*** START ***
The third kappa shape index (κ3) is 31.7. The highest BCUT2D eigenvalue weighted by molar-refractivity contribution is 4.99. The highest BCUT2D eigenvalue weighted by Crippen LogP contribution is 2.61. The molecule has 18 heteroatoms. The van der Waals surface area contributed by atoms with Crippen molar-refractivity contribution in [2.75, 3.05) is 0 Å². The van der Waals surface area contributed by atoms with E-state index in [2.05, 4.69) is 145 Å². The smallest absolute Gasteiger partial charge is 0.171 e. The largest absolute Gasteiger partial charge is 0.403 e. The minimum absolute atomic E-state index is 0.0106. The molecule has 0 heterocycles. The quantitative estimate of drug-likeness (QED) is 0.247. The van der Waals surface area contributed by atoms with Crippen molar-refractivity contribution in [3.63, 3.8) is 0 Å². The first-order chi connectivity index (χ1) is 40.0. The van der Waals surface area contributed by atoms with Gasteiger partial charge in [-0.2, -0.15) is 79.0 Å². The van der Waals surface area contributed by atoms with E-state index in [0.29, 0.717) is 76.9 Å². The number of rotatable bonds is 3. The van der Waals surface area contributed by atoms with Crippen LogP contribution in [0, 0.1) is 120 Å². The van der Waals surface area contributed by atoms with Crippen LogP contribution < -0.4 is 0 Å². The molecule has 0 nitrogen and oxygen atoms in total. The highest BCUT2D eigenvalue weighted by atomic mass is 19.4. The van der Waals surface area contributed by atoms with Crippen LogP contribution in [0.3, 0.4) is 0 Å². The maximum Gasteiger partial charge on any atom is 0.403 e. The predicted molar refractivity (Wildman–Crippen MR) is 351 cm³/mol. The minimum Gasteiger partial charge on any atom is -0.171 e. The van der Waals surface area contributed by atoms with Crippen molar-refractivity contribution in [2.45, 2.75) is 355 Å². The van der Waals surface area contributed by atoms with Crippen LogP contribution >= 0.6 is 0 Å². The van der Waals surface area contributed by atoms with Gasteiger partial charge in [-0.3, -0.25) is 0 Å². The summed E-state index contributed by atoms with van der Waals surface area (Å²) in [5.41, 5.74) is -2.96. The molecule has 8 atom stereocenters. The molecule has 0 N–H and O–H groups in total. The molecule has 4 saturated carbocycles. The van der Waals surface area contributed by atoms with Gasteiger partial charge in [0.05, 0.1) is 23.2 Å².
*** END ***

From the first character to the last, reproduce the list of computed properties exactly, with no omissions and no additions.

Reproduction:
The third kappa shape index (κ3) is 31.7. The highest BCUT2D eigenvalue weighted by molar-refractivity contribution is 4.99. The highest BCUT2D eigenvalue weighted by Crippen LogP contribution is 2.61. The molecule has 18 heteroatoms. The van der Waals surface area contributed by atoms with Crippen molar-refractivity contribution in [2.75, 3.05) is 0 Å². The van der Waals surface area contributed by atoms with E-state index in [2.05, 4.69) is 145 Å². The smallest absolute Gasteiger partial charge is 0.171 e. The largest absolute Gasteiger partial charge is 0.403 e. The minimum absolute atomic E-state index is 0.0106. The molecule has 0 heterocycles. The quantitative estimate of drug-likeness (QED) is 0.247. The van der Waals surface area contributed by atoms with Crippen molar-refractivity contribution in [3.63, 3.8) is 0 Å². The first-order chi connectivity index (χ1) is 40.0. The van der Waals surface area contributed by atoms with Gasteiger partial charge in [-0.2, -0.15) is 79.0 Å². The van der Waals surface area contributed by atoms with E-state index in [0.29, 0.717) is 76.9 Å². The number of rotatable bonds is 3. The van der Waals surface area contributed by atoms with Crippen LogP contribution in [0, 0.1) is 120 Å². The van der Waals surface area contributed by atoms with Crippen LogP contribution < -0.4 is 0 Å². The molecule has 0 nitrogen and oxygen atoms in total. The highest BCUT2D eigenvalue weighted by atomic mass is 19.4. The van der Waals surface area contributed by atoms with Crippen LogP contribution in [0.3, 0.4) is 0 Å². The maximum Gasteiger partial charge on any atom is 0.403 e. The predicted molar refractivity (Wildman–Crippen MR) is 351 cm³/mol. The minimum Gasteiger partial charge on any atom is -0.171 e. The van der Waals surface area contributed by atoms with Crippen molar-refractivity contribution in [2.45, 2.75) is 355 Å². The van der Waals surface area contributed by atoms with Crippen LogP contribution >= 0.6 is 0 Å². The van der Waals surface area contributed by atoms with Gasteiger partial charge in [-0.3, -0.25) is 0 Å². The summed E-state index contributed by atoms with van der Waals surface area (Å²) in [5.41, 5.74) is -2.96. The molecule has 8 atom stereocenters. The molecule has 0 N–H and O–H groups in total. The molecule has 4 saturated carbocycles. The van der Waals surface area contributed by atoms with Gasteiger partial charge in [0.05, 0.1) is 23.2 Å².